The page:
The Wink to Webster Pipeline System was designed and built with safety as the primary consideration

Route and System Design

Our commitment to safety begins with choosing the pipeline route. We consider factors such as community and environmental impact, and we look for opportunities to minimize disruption to the environment and local communities. The route was designed to parallel existing infrastructure and to avoid environmentally sensitive areas and population centers as much as practicable. Collocating the pipeline with other infrastructure, such as highways, railroads or other pipelines, means placing the pipeline next to land that had already seen construction activity. In addition, engineering studies were used to determine the best places to locate remote-controlled pipeline valves to help maintain the safe operation of the pipeline system.


Material Quality Assurance

Materials and equipment used to build the Wink to Webster Pipeline System either meet or exceed regulatory requirements. The pipe itself was manufactured in the United States to customized specifications that are more demanding than the standard specifications and emphasize increased inspections and testing. As part of our quality assurance program, we require the pipe manufacturer to run several tests of the pipe’s integrity, including strength tests, before the pipe is even shipped to us, and our project team would visit the steel mill to monitor these on-site inspections. Finally, the pipe is painted with special coatings designed to prevent corrosion in the ground.

Experienced Builders and Construction Workers

The pipeline system is being built by two of the most experienced pipeline builders and operators in the country. Combined, Plains All American Pipeline and Enterprise Products Partners have built tens of thousands of miles of pipelines and have nearly 80 years of experience operating them. In addition, the welders have to have been specially trained and certified and must demonstrate their abilities in field tests before they are approved to work on the pipeline.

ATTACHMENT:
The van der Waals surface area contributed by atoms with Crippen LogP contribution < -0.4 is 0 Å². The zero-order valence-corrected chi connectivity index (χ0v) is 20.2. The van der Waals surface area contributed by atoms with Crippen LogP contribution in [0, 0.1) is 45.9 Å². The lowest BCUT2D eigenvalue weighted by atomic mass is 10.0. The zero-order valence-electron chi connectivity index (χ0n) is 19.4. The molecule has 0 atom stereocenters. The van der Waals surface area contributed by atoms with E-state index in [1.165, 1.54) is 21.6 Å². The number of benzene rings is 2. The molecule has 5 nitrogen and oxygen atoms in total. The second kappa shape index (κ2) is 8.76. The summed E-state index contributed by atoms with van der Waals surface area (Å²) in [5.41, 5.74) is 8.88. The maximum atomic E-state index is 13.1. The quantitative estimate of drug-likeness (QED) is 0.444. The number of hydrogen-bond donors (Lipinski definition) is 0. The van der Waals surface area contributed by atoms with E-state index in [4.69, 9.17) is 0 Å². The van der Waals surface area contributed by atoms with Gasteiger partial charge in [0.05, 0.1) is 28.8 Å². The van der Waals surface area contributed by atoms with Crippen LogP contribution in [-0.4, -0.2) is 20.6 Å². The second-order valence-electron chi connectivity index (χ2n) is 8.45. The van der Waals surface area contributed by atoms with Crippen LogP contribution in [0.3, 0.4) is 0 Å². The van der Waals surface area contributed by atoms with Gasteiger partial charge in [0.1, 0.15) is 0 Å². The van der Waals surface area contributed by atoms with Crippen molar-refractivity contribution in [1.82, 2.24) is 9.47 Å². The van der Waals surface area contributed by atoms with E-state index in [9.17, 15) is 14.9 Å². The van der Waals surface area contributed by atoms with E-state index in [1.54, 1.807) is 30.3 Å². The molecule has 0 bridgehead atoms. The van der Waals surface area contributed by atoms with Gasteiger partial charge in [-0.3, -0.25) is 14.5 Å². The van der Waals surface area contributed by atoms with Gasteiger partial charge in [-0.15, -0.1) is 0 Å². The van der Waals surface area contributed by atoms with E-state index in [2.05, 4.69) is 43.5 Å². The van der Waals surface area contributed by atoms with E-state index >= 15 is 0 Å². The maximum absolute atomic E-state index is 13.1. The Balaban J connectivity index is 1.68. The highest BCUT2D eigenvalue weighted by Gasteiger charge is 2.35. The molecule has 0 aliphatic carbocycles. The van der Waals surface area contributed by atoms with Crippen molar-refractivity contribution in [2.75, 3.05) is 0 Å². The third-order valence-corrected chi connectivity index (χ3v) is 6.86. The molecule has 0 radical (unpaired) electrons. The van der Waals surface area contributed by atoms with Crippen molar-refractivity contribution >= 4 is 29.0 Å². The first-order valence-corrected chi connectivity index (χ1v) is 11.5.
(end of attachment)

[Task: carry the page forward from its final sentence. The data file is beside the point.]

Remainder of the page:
Advanced Construction Techniques

In addition to abiding to all regulatory requirements, the Wink to Webster Pipeline System leveraged key learnings from previous pipeline projects and new construction techniques to maintain the safety of the pipeline and minimize impact to the environment. Special cranes would use magnetized lifts to move the pipe joints in order to avoid scratching or deforming the pipe. Multiple cranes were used to lower the pipeline into the trench to lessen the stress on the pipe joints. To minimize impact to the environment, during excavation, the different layers of the soil were kept separate so they could be replaced in proper sequence. And to avoid affecting shorelines and major bodies of water, horizontal directional drilling was used to install the pipeline starting from a good distance from the shoreline and well under the body of water.

Safety Testing

In addition to all the safety features built into the pipeline, we thoroughly test the pipeline system’s integrity prior to placing it into operation. Every weld along the pipeline is inspected by X-ray or ultrasonic scan to check for defects. After the welding is completed, the pipeline is hydrostatically pressure tested by pumping water into the pipeline until it reaches pressures higher than it expected to experience during normal operation. This determines that the pipeline is safe to operate at normal pressure levels. Finally, before placing it into operation, all elements of the pipeline system are rechecked to verify they were properly installed.


Dedicated to the safety of our workers, community and environment.

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Wink to Webster Pipeline System strives for flawless performance concerning the safety of our operations, employees, neighbors and the environment.

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